Could Porsche bring back Nico Hülkenberg? The German was allowed by his then-F1 team Force India to take part in Le Mans ‘15 for Porsche, and duly won it at first attempt, making up for some of his unfulfilled potential in grand prix racing. With F1 2020’s supersub looking to left out in the cold once again, perhaps he could seek redemption at La Sarthe once more.
Andre Lotterer, now part of the Porsche’s Formula E effort, has won Le Mans three times for Audi in ‘11, ‘12 and ‘14. New Porsche FE driver Pascal Wehrlein is likely also to have designs on racing at the highest level of sports cars, after having his route to the top of F1 blocked at Mercedes.
Neel Jani has been confirmed again as a factory driver, whilst other candidates could include their recently promoted Porsche Young Professional Thomas Preining or their only female factory driver Simona de Silvestro.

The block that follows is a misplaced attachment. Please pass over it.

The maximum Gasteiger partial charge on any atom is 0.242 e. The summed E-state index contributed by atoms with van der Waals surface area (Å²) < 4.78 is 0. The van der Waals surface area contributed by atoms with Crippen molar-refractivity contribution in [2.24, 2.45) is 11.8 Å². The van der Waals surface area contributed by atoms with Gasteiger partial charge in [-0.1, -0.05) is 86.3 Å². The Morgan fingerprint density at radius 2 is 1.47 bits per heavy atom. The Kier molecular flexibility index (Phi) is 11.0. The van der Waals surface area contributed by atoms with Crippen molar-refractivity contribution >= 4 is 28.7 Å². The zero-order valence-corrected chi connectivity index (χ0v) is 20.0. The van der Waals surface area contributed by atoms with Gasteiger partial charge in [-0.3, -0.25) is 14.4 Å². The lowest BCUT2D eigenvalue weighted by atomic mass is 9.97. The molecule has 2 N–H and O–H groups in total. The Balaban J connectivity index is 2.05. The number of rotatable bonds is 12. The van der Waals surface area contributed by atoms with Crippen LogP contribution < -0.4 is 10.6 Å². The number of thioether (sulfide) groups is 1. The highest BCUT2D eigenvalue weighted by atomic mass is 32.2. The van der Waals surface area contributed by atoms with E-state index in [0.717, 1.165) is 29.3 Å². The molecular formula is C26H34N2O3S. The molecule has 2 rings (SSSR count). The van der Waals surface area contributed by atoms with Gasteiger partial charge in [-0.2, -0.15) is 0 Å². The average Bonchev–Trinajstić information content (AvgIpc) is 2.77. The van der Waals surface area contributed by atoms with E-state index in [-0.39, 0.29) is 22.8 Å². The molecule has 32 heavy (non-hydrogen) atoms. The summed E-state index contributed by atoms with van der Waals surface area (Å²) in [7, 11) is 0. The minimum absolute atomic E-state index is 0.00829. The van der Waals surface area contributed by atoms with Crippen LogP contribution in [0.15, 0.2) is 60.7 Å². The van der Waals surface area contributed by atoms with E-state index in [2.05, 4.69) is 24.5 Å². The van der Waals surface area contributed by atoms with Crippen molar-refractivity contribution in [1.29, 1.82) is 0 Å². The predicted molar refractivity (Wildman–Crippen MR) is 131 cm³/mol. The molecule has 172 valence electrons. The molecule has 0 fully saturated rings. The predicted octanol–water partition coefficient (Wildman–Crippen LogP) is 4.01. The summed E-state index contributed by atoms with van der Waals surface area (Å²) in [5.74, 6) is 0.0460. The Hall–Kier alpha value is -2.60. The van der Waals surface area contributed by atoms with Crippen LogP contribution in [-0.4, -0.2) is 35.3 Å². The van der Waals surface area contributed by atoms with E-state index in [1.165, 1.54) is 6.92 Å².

The ACO dreams of the large fields of the ’80s and ’90s, when 956s widely populated packed grids. Stuttgart appears to be on board with this idea, with Porsche saying it intends to supply customer LMDh cars after 2023.
Audi – confirmed
Two weeks ago Audi announced it was pulling out of Formula E and, according to its own motorsport boss Julias Seebach, is “intensively preparing to enter LMDh with its highlight races, the Daytona 24 Hours and Le Mans 24 Hours” in 2023.
The second most successful manufacturer in Le Mans history, after Porsche, will renew its rivalry with the sister Stuttgart brand, looking to add to its 13 wins between 2000 and 2014.
No chassis builder has been confirmed yet but the company has worked with Dallara recently, with the Italian firm thought to be linked to Audi’s effort
The driver line-up could involve its longtime LMP1 and Formula E driver Lucas Di Grassi. The Brazilian has been on the podium three times for Audi at Le Mans as well securing the 2016-2017 Formula E crown.